By Bunye Fridman
There is a common idea that women breastfeed for the baby’s sake, given all the health benefits that have been associated with it and are widely known. But women also nurse their babies because they find it enjoyable! The physical and emotional closeness they feel while nursing, strengthens their bond with their baby and creates an experience of joy, love and giving that they remember fondly for the rest of their lives—even if they were only able to nurse for a short time.
Women have always had a maternal instinct to nurse their babies after giving birth. Part of the reason they feel a natural urge to do so is because nursing triggers the secretion of oxytocin, the hormone that helps the uterus contract properly after birth. This prevents excessive bleeding and helps the woman heal and return to her pre-pregnancy figure.
Nursing right after birth has also been shown to facilitate optimal thermal regulation in babies. Babies maintain their temperature better when held skin-to-skin than when kept in a warm crib.
The Perfect First Food
The early milk, called colostrum, is the perfect food for a newborn baby: it is higher in protein, vitamins and minerals than the mature milk that comes in later (or the formula that is made to provide the same nutrients). As opposed to the white, creamy, mature milk, colostrum is somewhat sticky and ranges in color from clear to deep yellow. Because it is so concentrated, babies only need a little, and don’t require any supplementation. The chemical composition of colostrum helps keep babies’ blood sugar steady and serves as a perfect laxative, which is important to help babies clear out meconium—the waste that builds up in their digestive systems over the course of the pregnancy. Nursing babies in general have more frequent and softer stools than their formula-fed peers, and this can help prevent certain problems such as jaundice. While babies do fine without colostrum, it can provide an extra boost of nutrition to get them off to a great start in life.
Facilitating Healthy Lactation
Fascinating research in Sweden found that babies nurse best when they are placed on their mothers’ bellies and allowed to crawl up and latch on independently. They are born with all the reflexes they need for this process, and they are born alert and seeking comfort. Left to their own devices, they often achieve an excellent latch.
To prevent any issues with breastfeeding, it’s important to avoid separating the mother and baby after the birth as much as possible. Choosing a hospital that offers “rooming-in” rather than taking the baby away to sleep in a nursery at night can help facilitate healthy lactation and bonding. You can continue this at home by having the baby sleep in the room with you. If something happens that makes it necessary for the baby and mother to be separated, it may be difficult for the baby to readjust and start nursing right away. Give the baby two hours of skin-to-skin time when together again. Nursing as soon as you can and as frequently as you can after birth can also make lactation easier.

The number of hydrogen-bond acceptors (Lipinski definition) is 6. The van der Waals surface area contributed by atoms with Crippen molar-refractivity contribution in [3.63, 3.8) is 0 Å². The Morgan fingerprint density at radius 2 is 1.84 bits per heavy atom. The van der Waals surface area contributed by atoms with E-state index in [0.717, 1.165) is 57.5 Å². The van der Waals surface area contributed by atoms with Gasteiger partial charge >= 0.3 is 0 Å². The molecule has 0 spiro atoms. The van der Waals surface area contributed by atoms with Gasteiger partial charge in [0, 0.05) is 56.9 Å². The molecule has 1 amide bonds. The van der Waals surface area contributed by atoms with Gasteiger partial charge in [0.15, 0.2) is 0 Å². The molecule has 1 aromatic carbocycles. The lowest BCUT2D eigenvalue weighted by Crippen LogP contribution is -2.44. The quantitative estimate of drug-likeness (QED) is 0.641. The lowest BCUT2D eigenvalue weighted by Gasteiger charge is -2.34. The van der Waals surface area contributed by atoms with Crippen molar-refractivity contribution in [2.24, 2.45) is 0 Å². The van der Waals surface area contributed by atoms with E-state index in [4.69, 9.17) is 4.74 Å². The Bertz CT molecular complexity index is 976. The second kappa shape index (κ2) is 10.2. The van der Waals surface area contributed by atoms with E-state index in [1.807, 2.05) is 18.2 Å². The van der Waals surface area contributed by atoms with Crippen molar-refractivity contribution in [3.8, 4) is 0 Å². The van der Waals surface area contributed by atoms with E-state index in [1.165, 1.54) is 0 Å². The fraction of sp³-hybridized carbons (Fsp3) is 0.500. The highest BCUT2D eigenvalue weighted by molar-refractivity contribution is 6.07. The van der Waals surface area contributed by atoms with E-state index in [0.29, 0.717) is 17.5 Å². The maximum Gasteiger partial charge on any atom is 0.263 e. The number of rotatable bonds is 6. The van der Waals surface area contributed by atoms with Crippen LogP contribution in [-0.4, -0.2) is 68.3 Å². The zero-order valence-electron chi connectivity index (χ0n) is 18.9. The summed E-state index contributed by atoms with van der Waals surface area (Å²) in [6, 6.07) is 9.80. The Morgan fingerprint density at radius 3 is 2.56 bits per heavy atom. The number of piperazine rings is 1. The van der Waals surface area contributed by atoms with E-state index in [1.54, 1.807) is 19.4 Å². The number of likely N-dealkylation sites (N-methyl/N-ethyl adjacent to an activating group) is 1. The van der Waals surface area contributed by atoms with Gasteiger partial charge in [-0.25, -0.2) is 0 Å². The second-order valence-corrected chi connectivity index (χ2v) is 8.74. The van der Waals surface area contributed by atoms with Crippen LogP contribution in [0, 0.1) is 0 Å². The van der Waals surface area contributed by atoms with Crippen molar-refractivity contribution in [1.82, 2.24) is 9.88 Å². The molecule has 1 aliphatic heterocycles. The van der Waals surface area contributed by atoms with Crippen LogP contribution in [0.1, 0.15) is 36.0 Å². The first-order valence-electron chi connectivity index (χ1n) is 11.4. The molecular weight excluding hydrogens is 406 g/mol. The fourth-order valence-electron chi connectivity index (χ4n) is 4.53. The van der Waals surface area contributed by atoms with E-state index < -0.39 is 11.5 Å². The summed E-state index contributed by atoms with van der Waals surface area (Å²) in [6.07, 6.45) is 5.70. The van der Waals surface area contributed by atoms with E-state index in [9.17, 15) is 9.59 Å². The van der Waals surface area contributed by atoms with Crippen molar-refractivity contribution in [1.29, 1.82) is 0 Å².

Additionally, it’s important to avoid confusing the baby by switching back and forth between nursing and bottle-feeding. Extracting milk from a bottle is easier than nursing, so babies who get used to bottle-feeding may have trouble readjusting their sucking technique, and may subsequently refuse to go back to nursing.
Keeping your baby close by helps you notice the cues that tell you when your baby is hungry. You’ll see that she is stirring, waking up, moving around or rubbing her mouth, and you’ll hear her make little sounds—it’s best not to wait for her to cry. When you notice these signs, pick her up and let her eat. Babies need to nurse about 10-12 times over a 24-hour period. If he sleeps a lot, you may need to wake him for feedings; sleepy babies who don’t eat enough may have problems such as jaundice or poor weight gain.
If you experience any problems with breastfeeding, such as pain or discomfort, or if your baby is particularly fussy or not gaining weight well—don’t hesitate to get help! A certified lactation consultant can help diagnose any issues and set you on track for a healthy and enjoyable nursing experience for both you and your baby.
About the Author
Bunye Fridman is a certified Lactation Consultant. She received her certification from the American Academy of Pediatrics and has been practicing for 14 years. Bunye is a published author and speaks Hebrew, English and Yiddish. She works all over central Israel and is available for phone consultations.
Bunye can be reached at 052-769-7114